“You have heard it said that you shall love your neighbor and hate your enemy, but I say to love your enemy and pray for those who persecute you” (Matthew 5:43-48).
These are tough words for a tough thought.
Yet, ours is a good time to hear these words again and to take them to heart. We live in a time of increasing enmity. In a world where there seem to be plenty of people who hate America and Americans, it is sad that our daily newspapers and television news coverage is so full of the rhetoric of negativity, separation, and even hatred for our own neighbors. While it is easy to blame our current crop of political candidates for this state of affairs, it seems that we all are lacking a capacity for self-criticism and are quick to over-react to criticism from others.
This is a far cry from Jesus’ words about loving our enemies. It is interesting that Jesus says little else about enemies. The idea seems not to occupy him. The Gospels record Jesus using the word only five other times, twice in the parables, once in quoting the Hebrew scriptures and twice in speaking of the forces of evil.
This one use of the word, though, is at the very heart of his teaching. “Love your enemies.” What kind of counsel is this? Many would regard it as subversive if taken seriously. Would it not undermine the legal system and subvert the defense department? Even on a more personal level, are we to become doormats to every bully we meet? No. We are not to allow people to bully us. But we must try to view the bully with the eyes of Christ who calls us to love our enemies.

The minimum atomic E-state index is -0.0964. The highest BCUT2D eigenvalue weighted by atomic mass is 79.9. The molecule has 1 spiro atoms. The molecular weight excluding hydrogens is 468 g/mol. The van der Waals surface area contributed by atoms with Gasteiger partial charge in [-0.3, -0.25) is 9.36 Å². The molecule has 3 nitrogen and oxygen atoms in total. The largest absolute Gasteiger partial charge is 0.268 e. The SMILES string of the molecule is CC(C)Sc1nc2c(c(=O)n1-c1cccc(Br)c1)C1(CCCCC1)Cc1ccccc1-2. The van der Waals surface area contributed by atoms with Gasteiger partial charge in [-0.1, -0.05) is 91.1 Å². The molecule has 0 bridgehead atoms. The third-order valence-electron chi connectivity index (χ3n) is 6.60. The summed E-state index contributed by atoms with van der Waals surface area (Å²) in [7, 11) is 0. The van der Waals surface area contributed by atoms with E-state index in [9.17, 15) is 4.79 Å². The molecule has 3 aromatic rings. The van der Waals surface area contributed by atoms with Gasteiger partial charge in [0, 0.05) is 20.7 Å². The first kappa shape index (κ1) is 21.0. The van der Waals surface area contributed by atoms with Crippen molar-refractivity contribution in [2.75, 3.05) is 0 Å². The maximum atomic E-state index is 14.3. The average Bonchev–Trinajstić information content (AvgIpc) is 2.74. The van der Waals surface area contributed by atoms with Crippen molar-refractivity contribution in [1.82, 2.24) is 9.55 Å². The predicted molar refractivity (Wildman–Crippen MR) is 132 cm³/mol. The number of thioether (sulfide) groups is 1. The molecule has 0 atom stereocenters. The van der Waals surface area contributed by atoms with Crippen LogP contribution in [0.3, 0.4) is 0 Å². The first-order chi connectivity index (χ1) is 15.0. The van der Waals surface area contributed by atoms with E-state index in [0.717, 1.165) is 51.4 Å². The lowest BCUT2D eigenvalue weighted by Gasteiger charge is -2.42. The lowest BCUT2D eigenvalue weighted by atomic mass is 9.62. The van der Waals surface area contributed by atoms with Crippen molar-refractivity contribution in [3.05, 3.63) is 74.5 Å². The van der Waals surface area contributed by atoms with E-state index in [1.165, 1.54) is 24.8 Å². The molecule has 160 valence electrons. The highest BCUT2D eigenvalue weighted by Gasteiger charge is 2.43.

We find a wonderful example of this in the Old Testament story of Joseph. The scripture paints an unpleasant picture of both Joseph and of his brothers (Genesis 37:1-11). He was a vain brat. They were brutal schemers. But when the moment of truth arrived, what might have been Joseph’s day of revenge became, instead, a day of joyous reunion. “Fear not,” says Joseph. “Am I in the place of God?” (Genesis 45). Joseph does not judge, he does not hate. He creatively loves his enemies. It is risky. They could have done him in again, but he was prepared to risk. Joseph forgave his brothers.
In this day when it seems that everyone is seeking to speak ever more harshly about those whom we have judged to be our enemies, we could use a lot more tolerance and a lot more forgiveness. Difficult as some people may be, as much as we may disagree with his or her ideas, we must not lose sight of the fact that this person is a child of God – someone loved by God. As annoying or provoking, this person may be, he or she is still one for whom Christ died. When we purposely remind ourselves that God loves this person, it can help us shift our attitude towards that person. As outlandish as it may sound, it may be that the shifting of individual attitudes is our best hope for a change in international relations.
It is said that Abraham Lincoln was once criticized by an associate for his attitude toward political enemies. The associate asked, “Why do you always make friends of them? You should destroy them!” Lincoln replied, “Am I not destroying my enemies when I make them my friends?”
How I wish more people had Lincoln’s attitude. Let us follow the teaching of Jesus and seek to love our enemies. We can turn them into our friends.
‑ Pastor Pat Beeman ministers at United Methodist Church in Sunnyside.